Despite soaring demands for PCs from employees looking to work from home, not to mention the thousands of consumers seeking beefy gaming PCs to keep themselves entertained, IDC says global PC shipments saw a nearly 10 per cent decline in the first quarter of 2020.

IDC’s latest PC tracker released this week says production in January was pretty much “on par” with past years, but February was a different story as China, the world’s largest supplier of PCs, faced significant delays.

Canada still managed to experience growth for the 15th consecutive quarter – IDC didn’t specify what that growth looked like – as enterprises and government offices scrambled to counteract possible shortages by scooping up what they could. That scramble, however, according to the research firm, has left the Canadian channel scarred.

 

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“Inventory levels in all areas of the channel have been decimated to meet this demand. As many retail locations and businesses close the need to replenish, inventory will fade as will the ability to receive goods through all levels of the supply chain and channel,” IDC’s report says.

The U.S. is experiencing its lowest quarterly shipment volume in more than a decade. Still, IDC is optimistic about a rebound in the notebook market, citing a potential growth of up to eight per cent.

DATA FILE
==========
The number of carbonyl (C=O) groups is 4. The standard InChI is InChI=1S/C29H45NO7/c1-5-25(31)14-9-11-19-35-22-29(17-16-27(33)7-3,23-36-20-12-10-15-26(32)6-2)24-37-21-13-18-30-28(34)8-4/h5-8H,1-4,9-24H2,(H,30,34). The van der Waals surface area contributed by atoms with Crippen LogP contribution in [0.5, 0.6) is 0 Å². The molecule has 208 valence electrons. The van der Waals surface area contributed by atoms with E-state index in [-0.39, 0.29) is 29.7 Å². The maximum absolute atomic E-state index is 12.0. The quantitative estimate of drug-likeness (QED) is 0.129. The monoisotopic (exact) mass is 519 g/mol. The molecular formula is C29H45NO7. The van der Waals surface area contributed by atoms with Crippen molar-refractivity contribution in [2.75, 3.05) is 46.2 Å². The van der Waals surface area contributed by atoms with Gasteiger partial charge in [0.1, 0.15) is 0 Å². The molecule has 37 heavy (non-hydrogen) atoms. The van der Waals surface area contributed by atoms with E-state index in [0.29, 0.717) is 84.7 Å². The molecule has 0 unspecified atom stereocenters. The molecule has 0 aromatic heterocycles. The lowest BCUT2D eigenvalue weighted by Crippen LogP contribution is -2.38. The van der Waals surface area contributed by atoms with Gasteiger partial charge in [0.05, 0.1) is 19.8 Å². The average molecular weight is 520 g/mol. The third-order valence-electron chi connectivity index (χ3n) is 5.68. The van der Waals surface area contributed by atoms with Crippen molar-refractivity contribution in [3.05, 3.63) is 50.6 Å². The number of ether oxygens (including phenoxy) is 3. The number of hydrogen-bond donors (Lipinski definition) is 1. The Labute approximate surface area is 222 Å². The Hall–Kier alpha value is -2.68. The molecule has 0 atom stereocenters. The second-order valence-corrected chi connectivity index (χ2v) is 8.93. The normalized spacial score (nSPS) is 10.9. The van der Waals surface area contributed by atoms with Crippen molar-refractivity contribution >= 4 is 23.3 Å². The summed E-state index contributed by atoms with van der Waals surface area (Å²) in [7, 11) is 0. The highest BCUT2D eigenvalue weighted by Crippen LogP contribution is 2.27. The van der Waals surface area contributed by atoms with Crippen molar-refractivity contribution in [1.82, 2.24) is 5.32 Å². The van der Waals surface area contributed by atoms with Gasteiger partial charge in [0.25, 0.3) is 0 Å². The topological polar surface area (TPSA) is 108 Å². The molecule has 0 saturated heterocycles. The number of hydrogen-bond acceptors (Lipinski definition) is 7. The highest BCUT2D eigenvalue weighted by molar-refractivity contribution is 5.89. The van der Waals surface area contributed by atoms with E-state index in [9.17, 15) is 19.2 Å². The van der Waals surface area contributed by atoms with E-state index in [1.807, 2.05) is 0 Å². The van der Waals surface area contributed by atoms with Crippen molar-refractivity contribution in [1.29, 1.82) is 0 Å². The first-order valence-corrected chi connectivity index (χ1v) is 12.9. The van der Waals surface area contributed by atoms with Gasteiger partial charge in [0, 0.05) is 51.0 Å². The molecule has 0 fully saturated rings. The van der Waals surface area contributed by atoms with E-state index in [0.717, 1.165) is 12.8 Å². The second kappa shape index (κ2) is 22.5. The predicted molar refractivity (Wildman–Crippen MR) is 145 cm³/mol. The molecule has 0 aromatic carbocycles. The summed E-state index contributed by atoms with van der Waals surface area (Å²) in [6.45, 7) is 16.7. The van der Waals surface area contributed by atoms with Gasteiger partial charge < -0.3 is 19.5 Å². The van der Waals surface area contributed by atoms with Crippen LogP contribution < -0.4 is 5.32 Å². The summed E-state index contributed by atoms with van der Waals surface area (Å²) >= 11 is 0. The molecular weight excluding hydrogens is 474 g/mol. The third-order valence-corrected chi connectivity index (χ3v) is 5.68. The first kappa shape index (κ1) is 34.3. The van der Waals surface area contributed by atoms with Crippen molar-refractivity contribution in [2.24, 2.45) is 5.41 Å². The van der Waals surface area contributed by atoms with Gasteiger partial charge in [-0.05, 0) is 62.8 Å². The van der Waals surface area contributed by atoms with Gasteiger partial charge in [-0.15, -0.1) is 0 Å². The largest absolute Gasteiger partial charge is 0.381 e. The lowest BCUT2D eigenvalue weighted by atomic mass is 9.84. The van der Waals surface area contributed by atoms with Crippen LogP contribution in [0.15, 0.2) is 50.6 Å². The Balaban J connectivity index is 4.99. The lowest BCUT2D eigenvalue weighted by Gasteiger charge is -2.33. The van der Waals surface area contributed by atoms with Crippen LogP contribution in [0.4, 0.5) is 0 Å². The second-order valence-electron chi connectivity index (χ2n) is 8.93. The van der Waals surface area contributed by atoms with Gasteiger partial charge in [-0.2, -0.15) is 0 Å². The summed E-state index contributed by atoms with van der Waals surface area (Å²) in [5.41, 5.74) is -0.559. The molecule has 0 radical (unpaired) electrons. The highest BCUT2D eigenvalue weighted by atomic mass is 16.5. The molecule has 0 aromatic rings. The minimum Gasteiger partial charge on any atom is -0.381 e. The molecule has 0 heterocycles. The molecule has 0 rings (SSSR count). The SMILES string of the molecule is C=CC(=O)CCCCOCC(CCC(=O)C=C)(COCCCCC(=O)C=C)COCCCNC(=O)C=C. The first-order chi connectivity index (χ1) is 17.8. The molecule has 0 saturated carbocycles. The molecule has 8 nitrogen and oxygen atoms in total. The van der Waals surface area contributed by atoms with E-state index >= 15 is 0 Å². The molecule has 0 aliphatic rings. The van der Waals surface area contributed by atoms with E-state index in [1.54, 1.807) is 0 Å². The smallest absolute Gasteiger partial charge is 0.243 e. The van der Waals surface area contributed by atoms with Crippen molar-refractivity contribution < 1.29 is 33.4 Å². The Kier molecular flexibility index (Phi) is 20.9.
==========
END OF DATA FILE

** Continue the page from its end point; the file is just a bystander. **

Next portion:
In the battle of the brands, Lenovo managed to capture the number one spot for the quarter despite a 4.3 per cent decline in overall growth. HP came in second while suffering a nearly 14 per cent decline, and Dell Technologies came in at number three while posting a 1.1 per cent year-over-year growth thanks to “strong relationships with the supply chain.”

With almost all of its manufacturing based in China, Apple unsurprisingly got hit the hardest. Mac volumes decline by nearly 21 per cent year-over-year.

Gartner released a similar report this week detailing the PC market shipments and cited a 12.3 per cent global decline.

“The single most significant influencing factor for PC shipment decline was the coronavirus outbreak, which resulted in disruptions to both the supply and demand of PCs,” said Mikako Kitagawa, research director at Gartner in a press release. “Following the first lockdown in China in late January, there was lower PC production volume in February that turned into logistics challenges.